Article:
Timing of Estyn school inspections to be ‘less predictable’

29 July 2014

Article by Michael Dauncey, National Assembly for Wales Research Service

Changes to the timing and planning of school inspections are being made from the start of the new school term (1 September 2014).

Image from Pixabay.  Licensed under the Creative Commons.

Image from Pixabay. Licensed under the Creative Commons.

Inspections of schools and education settings in Wales are carried out by HM Inspectorate for Education and Training in Wales, Estyn, on a six year cycle (currently 2010-2016), meaning that each setting is inspected once within that period. The six year cycle will remain although, in order to reduce predictability, the timing of an individual setting’s inspection will no longer depend on which point it was inspected in the previous cycle. Currently, schools can broadly expect that, if they were inspected mid-way through the last inspection cycle for example, there is a good chance that their next inspection will be mid-way through the current cycle.

As the Minister for Education and Skills, Huw Lewis, said in a recent Cabinet statement, the Welsh Government believes that the changes will encourage schools and education settings to be ‘inspection ready’ on a continual basis. All settings will still be inspected once every six years under the Common Inspection Framework, although Estyn will have the flexibility to inspect better performing settings less frequently and lower performing settings more often.

Another change is that schools will no longer have to provide three weeks’ notice regarding their pre-inspection parents meeting. The parents meeting is seen as important and is being retained, although the notice requirement had a knock-on effect of Estyn needing to give schools a minimum 4 weeks’ notice that it would be carrying out an inspection. The Welsh Government has said that the change will enable Estyn to reduce the notice it gives to schools about forthcoming inspections if it wishes to do so. However, the inspectorate said in June 2014 this would not change and that schools would still receive 20 working days’ notice of an inspection.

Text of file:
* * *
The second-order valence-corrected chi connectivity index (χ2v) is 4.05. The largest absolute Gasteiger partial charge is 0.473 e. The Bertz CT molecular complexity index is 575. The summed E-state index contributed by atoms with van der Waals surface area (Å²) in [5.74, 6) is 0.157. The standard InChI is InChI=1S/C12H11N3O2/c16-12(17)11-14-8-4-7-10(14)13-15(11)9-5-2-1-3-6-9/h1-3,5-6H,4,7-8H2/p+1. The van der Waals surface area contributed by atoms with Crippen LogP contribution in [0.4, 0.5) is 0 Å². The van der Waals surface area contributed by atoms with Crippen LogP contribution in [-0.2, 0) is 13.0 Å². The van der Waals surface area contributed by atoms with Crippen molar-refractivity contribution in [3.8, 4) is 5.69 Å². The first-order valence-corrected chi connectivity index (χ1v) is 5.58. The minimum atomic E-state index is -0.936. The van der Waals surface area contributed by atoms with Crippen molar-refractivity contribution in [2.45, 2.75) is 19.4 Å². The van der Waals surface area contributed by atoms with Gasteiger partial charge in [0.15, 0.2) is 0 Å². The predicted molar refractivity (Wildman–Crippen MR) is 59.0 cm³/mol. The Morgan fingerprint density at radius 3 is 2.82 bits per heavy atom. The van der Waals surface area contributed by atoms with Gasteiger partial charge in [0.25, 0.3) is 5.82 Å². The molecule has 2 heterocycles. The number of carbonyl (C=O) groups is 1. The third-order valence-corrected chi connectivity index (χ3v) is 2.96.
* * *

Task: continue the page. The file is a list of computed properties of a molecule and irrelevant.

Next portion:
The third change is that settings will have less time to produce their post inspection action plan following the inspection. This is reducing from 45 working days to 20 working days. The Welsh Government says this reflects the importance of action being taken urgently by education settings to address inspection outcomes and will introduce consistency as post-16 settings already operate under a 4 week timeframe.

The changes have been made by The Education (Amendments Relating to the Inspection of Education and Training) (Wales) Regulations 2014, which were laid before the Assembly in May 2014. This change in the law followed a decision by the Welsh Government in November 2013 following joint consultation with Estyn between February and May 2013, which in turn followed a mid-cycle review by Estyn itself in 2012.

Further information on Estyn’s inspection arrangements can be found on its website, including the guidance it issues to its inspectors and all of its inspection reports. Estyn also produces ‘Thematic Reports’ on areas it is specifically asked to do so by the Welsh Government each year and the Chief Inspector publishes an Annual Report on the findings from the inspections carried out each academic year, applying these to form conclusions on an all-Wales basis.